portation of Irish woollen manufactures to England or elsewhere—one of the worst Acts of oppression of the many that England has perpetrated against Ireland —led Molyneux to write this book, in which he contends for the constitutional right of Ireland to absolute legislative independence. As the political relationship between the two countries—a relation now of pure force on one side, and of subjection on the other—is still a matter of contention, it will not be out of place to devote a few lines to a brief summary of his argument.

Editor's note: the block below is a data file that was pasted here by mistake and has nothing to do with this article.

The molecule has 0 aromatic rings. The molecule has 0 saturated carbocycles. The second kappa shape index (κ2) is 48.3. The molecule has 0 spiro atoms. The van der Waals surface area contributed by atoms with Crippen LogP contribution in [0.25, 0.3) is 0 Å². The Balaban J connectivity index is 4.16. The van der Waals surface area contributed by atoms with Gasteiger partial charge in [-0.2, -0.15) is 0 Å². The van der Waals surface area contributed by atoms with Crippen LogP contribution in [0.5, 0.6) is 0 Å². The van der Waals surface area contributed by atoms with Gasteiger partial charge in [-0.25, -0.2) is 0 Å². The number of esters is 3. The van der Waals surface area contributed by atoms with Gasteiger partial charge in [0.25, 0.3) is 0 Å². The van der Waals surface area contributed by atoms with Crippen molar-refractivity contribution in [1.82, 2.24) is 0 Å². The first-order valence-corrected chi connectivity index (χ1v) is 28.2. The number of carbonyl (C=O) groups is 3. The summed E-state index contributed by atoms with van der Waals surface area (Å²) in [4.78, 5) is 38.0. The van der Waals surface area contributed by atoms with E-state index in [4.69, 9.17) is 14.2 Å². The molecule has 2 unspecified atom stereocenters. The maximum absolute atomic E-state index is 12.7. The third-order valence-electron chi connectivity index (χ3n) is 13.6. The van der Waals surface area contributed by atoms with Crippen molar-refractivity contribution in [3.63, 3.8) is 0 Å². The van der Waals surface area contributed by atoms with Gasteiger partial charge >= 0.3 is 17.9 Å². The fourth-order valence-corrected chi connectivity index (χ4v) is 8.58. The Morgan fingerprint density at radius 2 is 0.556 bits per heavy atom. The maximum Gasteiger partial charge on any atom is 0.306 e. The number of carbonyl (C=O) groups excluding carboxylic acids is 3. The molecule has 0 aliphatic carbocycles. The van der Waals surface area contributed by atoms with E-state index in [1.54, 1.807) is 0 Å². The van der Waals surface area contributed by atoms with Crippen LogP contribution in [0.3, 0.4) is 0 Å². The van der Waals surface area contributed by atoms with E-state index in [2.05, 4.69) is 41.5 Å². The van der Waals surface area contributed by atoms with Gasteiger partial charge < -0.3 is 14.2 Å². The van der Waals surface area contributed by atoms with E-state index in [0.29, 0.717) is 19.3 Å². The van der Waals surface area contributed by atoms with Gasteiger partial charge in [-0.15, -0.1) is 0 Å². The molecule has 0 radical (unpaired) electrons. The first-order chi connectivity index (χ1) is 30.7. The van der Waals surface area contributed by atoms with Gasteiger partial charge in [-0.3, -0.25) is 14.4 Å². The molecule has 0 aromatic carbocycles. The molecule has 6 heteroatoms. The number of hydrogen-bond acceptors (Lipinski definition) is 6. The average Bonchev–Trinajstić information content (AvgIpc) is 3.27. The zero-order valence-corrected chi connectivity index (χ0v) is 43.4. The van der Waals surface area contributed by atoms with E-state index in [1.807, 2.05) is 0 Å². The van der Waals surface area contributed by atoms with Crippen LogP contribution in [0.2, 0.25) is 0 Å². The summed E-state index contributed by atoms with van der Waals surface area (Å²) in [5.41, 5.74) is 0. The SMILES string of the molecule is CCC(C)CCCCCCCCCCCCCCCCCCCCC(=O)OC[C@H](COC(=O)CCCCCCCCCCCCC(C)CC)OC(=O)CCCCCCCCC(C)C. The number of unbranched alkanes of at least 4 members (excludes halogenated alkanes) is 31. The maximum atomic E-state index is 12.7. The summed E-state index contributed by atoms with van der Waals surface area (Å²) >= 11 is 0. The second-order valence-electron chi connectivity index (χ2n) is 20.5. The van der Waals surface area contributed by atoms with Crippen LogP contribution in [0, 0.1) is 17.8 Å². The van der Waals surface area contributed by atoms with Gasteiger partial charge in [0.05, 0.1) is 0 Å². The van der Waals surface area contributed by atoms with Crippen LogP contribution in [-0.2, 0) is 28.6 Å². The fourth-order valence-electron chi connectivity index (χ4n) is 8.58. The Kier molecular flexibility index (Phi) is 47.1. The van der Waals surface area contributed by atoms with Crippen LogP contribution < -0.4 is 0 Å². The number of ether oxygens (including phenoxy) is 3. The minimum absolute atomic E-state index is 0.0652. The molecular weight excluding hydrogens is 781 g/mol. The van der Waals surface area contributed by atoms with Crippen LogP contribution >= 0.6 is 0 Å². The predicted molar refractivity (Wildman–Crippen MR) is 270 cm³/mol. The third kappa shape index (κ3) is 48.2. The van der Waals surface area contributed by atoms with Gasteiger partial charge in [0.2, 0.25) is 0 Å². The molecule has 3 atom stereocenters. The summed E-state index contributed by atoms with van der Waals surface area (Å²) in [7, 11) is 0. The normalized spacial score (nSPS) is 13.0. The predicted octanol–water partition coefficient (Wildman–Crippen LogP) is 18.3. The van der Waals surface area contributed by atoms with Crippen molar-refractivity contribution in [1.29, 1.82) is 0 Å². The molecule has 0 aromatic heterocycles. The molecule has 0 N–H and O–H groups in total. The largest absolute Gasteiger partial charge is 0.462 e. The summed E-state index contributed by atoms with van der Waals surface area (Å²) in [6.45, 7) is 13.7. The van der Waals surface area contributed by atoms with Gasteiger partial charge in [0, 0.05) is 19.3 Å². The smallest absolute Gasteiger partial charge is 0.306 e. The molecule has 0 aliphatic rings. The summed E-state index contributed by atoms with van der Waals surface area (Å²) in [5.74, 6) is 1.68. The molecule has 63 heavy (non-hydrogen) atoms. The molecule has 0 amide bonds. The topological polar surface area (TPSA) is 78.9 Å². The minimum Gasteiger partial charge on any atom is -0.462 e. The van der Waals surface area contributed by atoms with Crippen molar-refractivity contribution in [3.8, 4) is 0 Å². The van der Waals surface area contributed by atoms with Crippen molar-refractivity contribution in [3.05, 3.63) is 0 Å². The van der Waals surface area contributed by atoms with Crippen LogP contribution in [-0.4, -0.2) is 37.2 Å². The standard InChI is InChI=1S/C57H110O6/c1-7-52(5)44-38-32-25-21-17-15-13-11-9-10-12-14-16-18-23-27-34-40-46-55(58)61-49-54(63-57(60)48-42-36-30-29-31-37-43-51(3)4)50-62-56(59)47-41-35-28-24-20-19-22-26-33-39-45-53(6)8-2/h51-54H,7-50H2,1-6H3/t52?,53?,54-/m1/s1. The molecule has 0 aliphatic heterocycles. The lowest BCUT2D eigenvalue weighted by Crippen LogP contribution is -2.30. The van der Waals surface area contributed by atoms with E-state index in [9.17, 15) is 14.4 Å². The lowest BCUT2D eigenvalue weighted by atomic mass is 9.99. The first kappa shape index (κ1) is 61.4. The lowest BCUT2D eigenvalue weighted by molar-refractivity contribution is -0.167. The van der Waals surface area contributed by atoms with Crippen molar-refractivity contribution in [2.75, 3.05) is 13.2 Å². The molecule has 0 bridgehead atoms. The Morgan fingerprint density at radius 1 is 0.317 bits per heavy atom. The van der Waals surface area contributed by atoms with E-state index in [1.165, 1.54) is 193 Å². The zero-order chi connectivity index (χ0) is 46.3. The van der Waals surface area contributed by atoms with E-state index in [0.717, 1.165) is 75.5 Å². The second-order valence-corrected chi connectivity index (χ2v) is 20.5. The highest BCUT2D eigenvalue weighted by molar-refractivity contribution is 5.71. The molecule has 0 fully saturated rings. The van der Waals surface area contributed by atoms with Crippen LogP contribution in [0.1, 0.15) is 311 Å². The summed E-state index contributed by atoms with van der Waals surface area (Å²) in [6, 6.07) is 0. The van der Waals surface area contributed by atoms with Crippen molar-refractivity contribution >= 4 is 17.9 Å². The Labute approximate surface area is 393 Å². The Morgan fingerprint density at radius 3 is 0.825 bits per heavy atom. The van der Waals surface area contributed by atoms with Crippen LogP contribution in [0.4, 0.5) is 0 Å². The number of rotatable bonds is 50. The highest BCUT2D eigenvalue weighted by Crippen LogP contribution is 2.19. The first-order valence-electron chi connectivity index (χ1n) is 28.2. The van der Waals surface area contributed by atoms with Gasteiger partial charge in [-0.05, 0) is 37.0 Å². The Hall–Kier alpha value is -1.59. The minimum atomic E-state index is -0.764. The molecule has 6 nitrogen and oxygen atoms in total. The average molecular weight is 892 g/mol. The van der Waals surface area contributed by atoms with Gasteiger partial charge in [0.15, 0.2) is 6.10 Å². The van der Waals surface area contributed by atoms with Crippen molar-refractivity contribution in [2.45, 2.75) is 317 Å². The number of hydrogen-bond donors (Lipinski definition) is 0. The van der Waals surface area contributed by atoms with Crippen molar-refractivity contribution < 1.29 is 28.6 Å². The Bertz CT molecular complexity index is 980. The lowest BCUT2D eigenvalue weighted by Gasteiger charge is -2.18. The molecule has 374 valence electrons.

Before 1641 no law made in England was of force in Ireland without the consent of the latter, a large number of English Acts not being received in Ireland till they had been separately enacted there also. At the so-called conquest of Ireland by Henry II., the English laws settled by him were voluntarily accepted by the Irish clergy and nobility, and Ireland was allowed the freedom of holding parliaments as a separate and distinct kingdom from England. So it was that John was made King (or Dominus) of Ireland even in the lifetime of his father, Henry II., and remained so during the reign of his brother, Richard I. Ireland, therefore, could not be bound by England without